Running is a fantastic aerobic workout, but it is hard on your knees and lower back. You have to run carefully to avoid injury and you have to ensure you get the right shoe support–which differs from person to person.
Finding Motivation and Consistency
So, now that you have the calorie data as well as some other comparisons between running and swimming, ultimately, the decision is up to your own preferences and what you can make work in your life.
If you love swimming but there are no pools accessible without driving half an hour? Maybe running is the best choice.
If you love running but you have a bad knee that’s been having issues? Perhaps swimming is the only option.
Which do you prefer doing? Which is more fun and likely to keep you coming back for more every day? Do you suffer from any injuries, such as arthritis? Both running and swimming, consistently, day after day, will burn calories and will get you into great shape.
There’s no real reason to have to say you can only do one or the other. Swimming and running both have their strengths and weaknesses.
Pick the activity that keeps you coming back, and if you really can’t decide, do both. A little cross-training really can’t hurt.
It’s all good to talk about the benefits of swimming and running, but before you climb that mountain, you need to put some stones in the river to get you there. Get on that treadmill, jump in the pool and use these routines to get the most out of these awesome forms of exercise.
Swimming routine 1
If you’re just beginning, a good goal to shoot for is 10 lengths–that means across the lap pool and back again 5 times.
Feel free to mix up every 3rd lap with a stroke that you can rest with (like the breaststroke). The more you push yourself the more results you’ll get.
Once you get the hang of this, try this:
28 lengths (700 yards/640m) at fast pace
Once 28 lengths starts to become too easy, push it up to 48 lengths.
This could take a couple months of consistent swimming to nail down.
Swimming routine 2
Take 2 lengths to warm up nice and easy to get your body used to what’s coming.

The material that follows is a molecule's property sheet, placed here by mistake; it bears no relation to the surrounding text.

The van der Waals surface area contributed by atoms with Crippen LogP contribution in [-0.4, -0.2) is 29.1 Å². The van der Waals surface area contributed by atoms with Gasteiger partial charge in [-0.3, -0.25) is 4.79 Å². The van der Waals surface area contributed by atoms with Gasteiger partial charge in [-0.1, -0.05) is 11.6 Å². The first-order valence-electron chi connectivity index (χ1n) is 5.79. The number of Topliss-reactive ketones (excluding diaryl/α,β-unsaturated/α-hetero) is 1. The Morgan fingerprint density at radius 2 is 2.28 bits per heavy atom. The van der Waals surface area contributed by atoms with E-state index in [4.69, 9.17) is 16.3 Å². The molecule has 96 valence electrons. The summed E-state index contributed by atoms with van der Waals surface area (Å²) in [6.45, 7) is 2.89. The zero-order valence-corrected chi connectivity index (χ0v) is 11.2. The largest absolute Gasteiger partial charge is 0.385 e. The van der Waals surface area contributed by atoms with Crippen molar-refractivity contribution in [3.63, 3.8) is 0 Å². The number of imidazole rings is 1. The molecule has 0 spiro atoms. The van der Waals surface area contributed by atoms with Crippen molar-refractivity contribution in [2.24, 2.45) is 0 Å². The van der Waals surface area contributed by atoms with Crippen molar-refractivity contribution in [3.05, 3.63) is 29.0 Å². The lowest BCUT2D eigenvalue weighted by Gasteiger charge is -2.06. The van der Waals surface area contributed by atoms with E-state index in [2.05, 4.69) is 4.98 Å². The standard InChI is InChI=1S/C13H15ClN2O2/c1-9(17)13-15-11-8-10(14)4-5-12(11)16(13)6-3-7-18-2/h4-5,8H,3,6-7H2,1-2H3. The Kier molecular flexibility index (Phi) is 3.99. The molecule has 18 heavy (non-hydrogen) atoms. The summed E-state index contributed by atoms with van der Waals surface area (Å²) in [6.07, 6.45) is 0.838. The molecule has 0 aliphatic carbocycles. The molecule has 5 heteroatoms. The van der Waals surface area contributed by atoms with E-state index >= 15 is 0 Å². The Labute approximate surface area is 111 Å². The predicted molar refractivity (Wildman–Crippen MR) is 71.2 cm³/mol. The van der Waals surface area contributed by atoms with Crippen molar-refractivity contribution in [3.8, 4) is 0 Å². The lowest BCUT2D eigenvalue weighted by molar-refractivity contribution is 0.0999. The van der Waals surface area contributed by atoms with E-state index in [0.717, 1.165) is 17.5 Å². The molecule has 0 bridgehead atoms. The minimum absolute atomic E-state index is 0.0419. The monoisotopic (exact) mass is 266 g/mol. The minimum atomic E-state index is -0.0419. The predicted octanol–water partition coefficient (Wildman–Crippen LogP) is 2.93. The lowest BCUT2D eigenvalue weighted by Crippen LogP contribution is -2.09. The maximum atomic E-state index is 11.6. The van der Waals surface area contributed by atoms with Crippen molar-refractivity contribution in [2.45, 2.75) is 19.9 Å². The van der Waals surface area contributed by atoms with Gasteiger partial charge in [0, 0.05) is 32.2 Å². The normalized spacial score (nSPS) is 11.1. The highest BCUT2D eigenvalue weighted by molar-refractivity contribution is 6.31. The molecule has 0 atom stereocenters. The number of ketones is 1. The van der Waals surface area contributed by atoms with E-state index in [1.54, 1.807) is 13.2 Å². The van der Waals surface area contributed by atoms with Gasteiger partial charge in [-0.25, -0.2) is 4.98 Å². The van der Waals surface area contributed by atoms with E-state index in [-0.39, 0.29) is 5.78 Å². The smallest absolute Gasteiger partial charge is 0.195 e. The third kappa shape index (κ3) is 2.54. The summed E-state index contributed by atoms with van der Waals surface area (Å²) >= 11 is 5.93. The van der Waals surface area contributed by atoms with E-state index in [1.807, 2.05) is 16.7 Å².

2 length warmup
56 lengths of alternating intensity, from easy to hard, mixing up the 3 stroke categories (freestyle, breaststroke and backstroke)
Running routine 1
Run for 10 minutes or for 1 mile–gradually add time/mileage a week at a time.
Running Routing 2
Try interval training but doing a run-walk combo where you run for two minutes and then walk/jog for the next minute and alternate between the two for 30 minutes. It sounds like it would be easy–but this can be difficult if you run hard during the run portions.
Running routine 2
Once you’re able to run five miles, it’s time to start challenging yourself. Begin and end your run at a light-pace for a warm-up/cooldown. Run at a faster pace in the miles between and try to beat your previous day’s times every day until you’re running 10 miles (16km) at a time at better times as you progress.
You will have to tweak your routines frequently, as your ability and endurance improve.
If you get injured, you should spend less time running and more in the pool until you’ve recovered. However, you should also be wary of the strain that moving your rotators in the pool can put on an injured muscle/joint. Don’t overdo it.
The key to burning those calories is knowing what you’re doing and figuring out the right routine for yourself, to best suit your needs and your goals. After that comes dedication and you simply cannot give up. You have to put in the hard hours and feel your lungs fighting back after every length, after every mile.
Get that right and you won’t even be thinking about the calories anymore; you’ll be thinking of how much better it feels to have invested time in your own body, which is ultimately what this is all about.